A tale of the broken dreams of desperate, disaffected and bitter middle-aged white guys, the deadpan black humour, winning chemistry and terrific performances carry the lengthy slow burn which pays off with a superbly staged shoot-out.


Cert 15 110mins Stars 4

Be blown away by Jennifer Lopez who gives a career best turn as a stripper on the make in this glossy, muscular and funny real life comedy-drama which wears its social conscience on its sleeve.

Re-affirming her diva status with the most outrageous entrance of the year, Lopez plays the old hand teaching Constance Wu’s newbie the pole dancing ropes, before the pair turn to crime to fleece their wealthy Wall Street clients.

Lorene Scafaria unashamedly borrows Martin Scorsese’s moves as she directs with a stylish verve, and it’s produced by Adam McKay who’s made another scathing exploration of greed to stand alongside his 2015 Oscar winner, The Big Short.

In their riotous way they show how the financial crash of 2008 screwed the uneducated and low-skilled while the powerful and wealthy got away scot free.

Lopez also co-produces and you can’t take your eyes off her in an commanding performance which hoists her back to the top of Hollywood’s greasy pole.


Cert PG 122mins Stars 4

Rolling out the red carpet for it’s big screen debut, the award winning TV period drama serves up a sumptuous and satisfying banquet of intrigue, scandal, humour and heartache.

Hugh Bonneville and Elizabeth McGovern return as the owners of Downton, the Earl and Countess of Grantham. Along with the rest of the cast they’re so well practiced in their roles we’re plunged straight into the story before we’re even re-introduced to their characters.

The arrival of royal guests, King George V and Queen Mary causes huge excitement upstairs and downstairs, and kickstarts events which will have repercussions for the household.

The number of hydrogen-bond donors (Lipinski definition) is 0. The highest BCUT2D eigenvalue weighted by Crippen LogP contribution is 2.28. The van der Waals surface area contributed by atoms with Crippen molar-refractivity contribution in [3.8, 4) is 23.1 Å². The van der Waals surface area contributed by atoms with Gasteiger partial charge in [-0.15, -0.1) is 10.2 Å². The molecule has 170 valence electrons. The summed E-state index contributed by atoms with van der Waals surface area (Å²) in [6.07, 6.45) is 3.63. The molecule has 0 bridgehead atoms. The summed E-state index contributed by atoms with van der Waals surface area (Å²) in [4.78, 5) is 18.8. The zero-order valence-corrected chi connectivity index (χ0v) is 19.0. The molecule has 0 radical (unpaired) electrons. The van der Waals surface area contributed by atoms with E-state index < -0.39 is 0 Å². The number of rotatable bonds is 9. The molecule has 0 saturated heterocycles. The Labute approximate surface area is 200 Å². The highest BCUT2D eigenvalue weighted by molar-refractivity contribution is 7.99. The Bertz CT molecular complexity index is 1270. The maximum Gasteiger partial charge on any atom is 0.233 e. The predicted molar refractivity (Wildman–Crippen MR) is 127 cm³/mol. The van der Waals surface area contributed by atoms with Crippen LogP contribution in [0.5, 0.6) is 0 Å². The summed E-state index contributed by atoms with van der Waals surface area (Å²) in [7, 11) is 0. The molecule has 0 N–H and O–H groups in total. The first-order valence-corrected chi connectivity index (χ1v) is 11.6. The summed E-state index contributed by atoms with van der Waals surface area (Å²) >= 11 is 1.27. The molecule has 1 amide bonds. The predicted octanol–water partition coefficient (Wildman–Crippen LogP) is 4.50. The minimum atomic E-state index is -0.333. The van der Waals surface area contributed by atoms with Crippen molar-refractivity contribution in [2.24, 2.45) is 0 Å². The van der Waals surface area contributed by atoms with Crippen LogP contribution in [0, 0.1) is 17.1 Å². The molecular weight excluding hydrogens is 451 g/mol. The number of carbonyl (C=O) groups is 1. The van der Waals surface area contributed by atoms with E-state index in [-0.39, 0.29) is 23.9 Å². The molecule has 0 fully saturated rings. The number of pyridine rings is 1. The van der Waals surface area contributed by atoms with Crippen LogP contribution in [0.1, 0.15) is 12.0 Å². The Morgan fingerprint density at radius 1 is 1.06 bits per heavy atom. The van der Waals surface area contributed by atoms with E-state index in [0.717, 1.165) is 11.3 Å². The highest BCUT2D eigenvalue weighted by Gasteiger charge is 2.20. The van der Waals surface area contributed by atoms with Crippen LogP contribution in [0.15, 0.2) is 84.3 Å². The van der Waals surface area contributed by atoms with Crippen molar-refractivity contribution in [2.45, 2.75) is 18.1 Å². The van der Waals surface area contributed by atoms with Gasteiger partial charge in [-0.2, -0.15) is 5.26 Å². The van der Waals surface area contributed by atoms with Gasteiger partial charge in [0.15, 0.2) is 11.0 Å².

Not everyone is thrilled and Daisy the cook isn’t shy in voicing her republican views, while also handling the attentions of a local handyman and dealing with her possessive fiancé.

Carson the butler is tempted out of retirement for the occasion as it wouldn’t be the same without him, and your favourite characters are each given their moment to shine.

Newcomer Imelda Staunton plays Lady Bagshaw and provides a terrific adversary for Maggie Smith’s Dowager Countess, even as Smith indulges her habitual sparring with Penelope Wilton’s Baroness. As well as being given plenty of her famously withering put-downs, Smith also delivers an emotional speech which won’t leave a dry eye in the house, and screenwriter Julian Fellowes clearly delights in writing for her.

However his belt and braces approach for everyone else means we’re rarley unsure of what anyone is thinking, yet that’s probably just as well considering he crams in a series worth of subplots.

It’s set in 1927, a year after the General Strike, and insurgency is still very much in the air with the social institutions facing more than one challenge.

Plus there’s romance, a pregnancy, a disputed inheritance, a storm, sabotage, thefts, arrests, attempted murder, and an arrogant French chef.